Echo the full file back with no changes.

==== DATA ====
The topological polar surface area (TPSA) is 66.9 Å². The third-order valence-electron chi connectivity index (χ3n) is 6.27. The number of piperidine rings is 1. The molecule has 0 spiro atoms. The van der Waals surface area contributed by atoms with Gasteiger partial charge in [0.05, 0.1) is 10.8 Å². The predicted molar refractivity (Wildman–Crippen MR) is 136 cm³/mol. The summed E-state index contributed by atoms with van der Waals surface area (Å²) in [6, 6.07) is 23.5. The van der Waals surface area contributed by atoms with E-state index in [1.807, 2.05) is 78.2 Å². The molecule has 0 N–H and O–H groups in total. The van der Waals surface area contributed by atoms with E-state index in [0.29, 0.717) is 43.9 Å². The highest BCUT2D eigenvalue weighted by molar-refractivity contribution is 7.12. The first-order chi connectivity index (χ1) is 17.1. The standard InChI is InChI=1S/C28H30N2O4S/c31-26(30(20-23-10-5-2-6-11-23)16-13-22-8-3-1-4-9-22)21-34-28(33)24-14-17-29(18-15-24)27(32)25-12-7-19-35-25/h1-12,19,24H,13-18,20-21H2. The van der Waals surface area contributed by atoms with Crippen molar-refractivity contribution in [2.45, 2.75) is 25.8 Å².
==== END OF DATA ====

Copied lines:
The topological polar surface area (TPSA) is 66.9 Å². The third-order valence-electron chi connectivity index (χ3n) is 6.27. The number of piperidine rings is 1. The molecule has 0 spiro atoms. The van der Waals surface area contributed by atoms with Gasteiger partial charge in [0.05, 0.1) is 10.8 Å². The predicted molar refractivity (Wildman–Crippen MR) is 136 cm³/mol. The summed E-state index contributed by atoms with van der Waals surface area (Å²) in [6, 6.07) is 23.5. The van der Waals surface area contributed by atoms with E-state index in [1.807, 2.05) is 78.2 Å². The molecule has 0 N–H and O–H groups in total. The van der Waals surface area contributed by atoms with E-state index in [0.29, 0.717) is 43.9 Å². The highest BCUT2D eigenvalue weighted by molar-refractivity contribution is 7.12. The first-order chi connectivity index (χ1) is 17.1. The standard InChI is InChI=1S/C28H30N2O4S/c31-26(30(20-23-10-5-2-6-11-23)16-13-22-8-3-1-4-9-22)21-34-28(33)24-14-17-29(18-15-24)27(32)25-12-7-19-35-25/h1-12,19,24H,13-18,20-21H2. The van der Waals surface area contributed by atoms with Crippen molar-refractivity contribution in [2.45, 2.75) is 25.8 Å².